Plantar Fasciitis

Does your heel pain come on strong every morning? Do you dread putting your feet on the ground again after waking up or sitting for a while? If so, there’s a pretty decent chance you have a condition known as plantar fasciitis.

Understanding why this condition occurs and what can be done about it is important for finding relief. Fortunately, the great news is that plantar fasciitis is treatable, almost always non-surgically—even if you’ve been suffering for months (or years) with no permanent relief.

Whether you need expert heel pain treatment or simply more information, Foot & Ankle Center of Oklahoma is here to help! We offer a variety of treatment options, from simple and traditional to state-of-the-art, to help get you back on your feet.

What is Plantar Fasciitis?

On the bottom of your foot, running from heel to toes, is a thick band of fibrous tissue known as the plantar fascia. Under normal circumstances, the fascia both supports your foot’s arch by absorbing shock and acts as a spring to help conserve energy. 

When the fibrous band faces excessive impact forces or tension, tiny tears develop in the tissue. If you don’t take steps to heal the damage, repetitive cycles of stretching and tearing will cause the fascia to become painful and inflamed.

plantar fasciitis

Why Does My Heel Hurt in the Morning?

The most apparent symptom of plantar fasciitis is the intense heel pain experienced with the first steps of the day and following any extended periods of inactivity. This phenomenon is known as post-static dyskinesia, which happens because the body works to repair the damaged tissue during times of rest. 

As physical activity—even simply walking out of the bedroom—is resumed, the tissue becomes torn again and the nervous system triggers the painful sensation to let you know something is wrong.

Am I at Risk?

Plantar fasciitis is an overuse injury, meaning it results from the plantar fascia being worked too hard over too long a timeframe.

While anyone could potentially develop plantar fasciitis, various considerations make it more likely to occur. Females, overweight individuals, and those who work in jobs that require lots of standing or walking on hard surfaces have a greater risk. 

Additionally, tight calf muscles, overuse of certain exercises, and arch abnormalities (both high and low) increase the likelihood of plantar fasciitis.

Wearing shoes that lack sufficient cushioning and arch support can also be a contributing factor.

Treating the Pain of Plantar Fasciitis

There are a variety of plantar fasciitis treatment methods that alleviate heel pain.

Rest, ice, and over-the-counter medications are all components of conservative care, but stretching is perhaps the most important. Our OKC podiatrist, Dr. Darren Elenburg, can provide specific treatments and recommendations for you. For mild cases of plantar fasciitis, this may be all that is required.

A corticosteroid injection is used to give necessary pain relief for some patients. The primary concern with this approach is that multiple injections may weaken the fascia, increase the risk of rupture, and reduce the protective pad of fat covering the heel bone. As such, this is not an approach we want to repeatedly use. 

One advanced treatment option we’re proud to provide is shockwave therapy. This is a non-invasive technique that uses pressure waves to stimulate and accelerate the natural healing process. It’s drug free, extremely safe, and a great choice for those who have not gotten relief from more traditional methods – as well as athletes, workers, and anyone who wants the best chance at the fastest possible recovery.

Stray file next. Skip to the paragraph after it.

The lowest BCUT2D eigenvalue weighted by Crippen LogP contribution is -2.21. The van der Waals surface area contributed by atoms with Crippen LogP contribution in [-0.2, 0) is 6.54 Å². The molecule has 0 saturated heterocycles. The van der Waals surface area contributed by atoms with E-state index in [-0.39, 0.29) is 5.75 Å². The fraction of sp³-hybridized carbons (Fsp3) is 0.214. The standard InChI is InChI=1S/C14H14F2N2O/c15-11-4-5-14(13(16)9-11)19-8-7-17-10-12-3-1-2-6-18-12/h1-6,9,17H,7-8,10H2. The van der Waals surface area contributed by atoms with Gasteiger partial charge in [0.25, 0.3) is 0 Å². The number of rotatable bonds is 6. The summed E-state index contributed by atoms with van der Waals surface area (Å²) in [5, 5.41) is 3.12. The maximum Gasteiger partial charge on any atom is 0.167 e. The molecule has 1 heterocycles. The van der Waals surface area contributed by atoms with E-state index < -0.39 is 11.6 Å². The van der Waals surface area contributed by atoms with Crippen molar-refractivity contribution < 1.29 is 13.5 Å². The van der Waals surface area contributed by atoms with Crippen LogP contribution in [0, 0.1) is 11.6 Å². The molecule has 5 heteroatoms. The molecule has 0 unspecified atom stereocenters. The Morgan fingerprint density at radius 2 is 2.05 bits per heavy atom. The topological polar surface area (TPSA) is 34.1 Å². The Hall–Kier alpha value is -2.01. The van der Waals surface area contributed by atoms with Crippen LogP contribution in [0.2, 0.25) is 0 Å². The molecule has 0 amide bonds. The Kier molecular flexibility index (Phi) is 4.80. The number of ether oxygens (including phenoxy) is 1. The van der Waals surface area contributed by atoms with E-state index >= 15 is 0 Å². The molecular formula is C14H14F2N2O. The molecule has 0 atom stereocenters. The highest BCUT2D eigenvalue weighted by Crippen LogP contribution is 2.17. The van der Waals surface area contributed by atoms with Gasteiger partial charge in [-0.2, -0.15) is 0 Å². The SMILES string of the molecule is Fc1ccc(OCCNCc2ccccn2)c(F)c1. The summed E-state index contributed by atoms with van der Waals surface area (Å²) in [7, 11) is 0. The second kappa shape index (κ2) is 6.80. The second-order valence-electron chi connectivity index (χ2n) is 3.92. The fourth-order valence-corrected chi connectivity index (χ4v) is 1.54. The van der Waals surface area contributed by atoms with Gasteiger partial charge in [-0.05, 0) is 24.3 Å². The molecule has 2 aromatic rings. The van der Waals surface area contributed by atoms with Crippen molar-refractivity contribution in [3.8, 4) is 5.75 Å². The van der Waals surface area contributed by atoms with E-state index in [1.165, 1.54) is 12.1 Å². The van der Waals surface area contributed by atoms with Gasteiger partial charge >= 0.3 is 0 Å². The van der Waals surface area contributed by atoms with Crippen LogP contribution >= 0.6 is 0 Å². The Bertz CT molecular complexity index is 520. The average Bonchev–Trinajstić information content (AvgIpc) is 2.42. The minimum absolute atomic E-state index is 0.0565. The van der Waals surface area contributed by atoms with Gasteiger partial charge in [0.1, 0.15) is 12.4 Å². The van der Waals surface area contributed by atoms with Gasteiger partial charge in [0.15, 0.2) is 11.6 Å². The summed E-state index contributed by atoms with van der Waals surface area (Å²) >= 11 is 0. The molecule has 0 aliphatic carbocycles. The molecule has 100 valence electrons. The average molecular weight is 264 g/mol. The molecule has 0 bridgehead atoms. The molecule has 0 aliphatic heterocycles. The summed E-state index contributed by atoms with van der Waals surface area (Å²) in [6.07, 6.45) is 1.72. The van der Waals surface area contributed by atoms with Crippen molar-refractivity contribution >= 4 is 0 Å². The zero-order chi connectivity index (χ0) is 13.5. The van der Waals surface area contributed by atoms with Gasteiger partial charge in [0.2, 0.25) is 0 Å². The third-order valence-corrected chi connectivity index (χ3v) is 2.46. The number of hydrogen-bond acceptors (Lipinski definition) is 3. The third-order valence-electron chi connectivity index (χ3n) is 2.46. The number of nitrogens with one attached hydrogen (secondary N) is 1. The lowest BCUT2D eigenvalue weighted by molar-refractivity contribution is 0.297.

For extremely stubborn cases that don’t respond to any conservative therapies, we also provide Topaz radiofrequency treatment, a minimally invasive alternative to surgery that uses a small needle-like wand to break up scar tissue in the fascia in several spots. It only takes a few minutes, and is highly effective. 

Only in extremely rare circumstances would a surgical release of the plantar fascia be considered. This is something we discuss in-depth so you are able to make an informed decision.

Can Plantar Fasciitis Be Prevented?

It is difficult to completely, 100% prevent this condition, but you can definitely take steps to reduce your risk of experiencing it. 

As with many common foot and ankle conditions, preventative measures start with your choice in footwear. Always pick supportive models with low to moderate heels that offer shock absorption and provide solid arch support. If you are a runner who has had the same pair for roughly 500 miles, it’s time to replace your running shoes. 

If you live an active lifestyle (and we strongly recommend that you do), consider incorporating low-impact exercises into your fitness regimen. Walking, jogging, and running are all great activities, but they place a lot of pressure on your feet and ankles. Replace a couple of sessions each week with bicycling, swimming, or yoga to not only provide relief for your lower limbs, but also to achieve a greater overall level of fitness. Of course, do not forget to warm up and stretch prior to and after any physical activity!

Plantar Fasciitis Treatment in OKC

If you are experiencing any pain or impaired functionality in your foot or ankle, do not hesitate to contact us and get started on your road to recovery. We offer effective heel pain treatment, but are also ready to help you with any other foot or ankle issues you might face. Call Foot & Ankle Center of Oklahoma today at (405) 418-2676 today.

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Oklahoma City Office:
609 W Memorial Rd.
Oklahoma City, OK 73114

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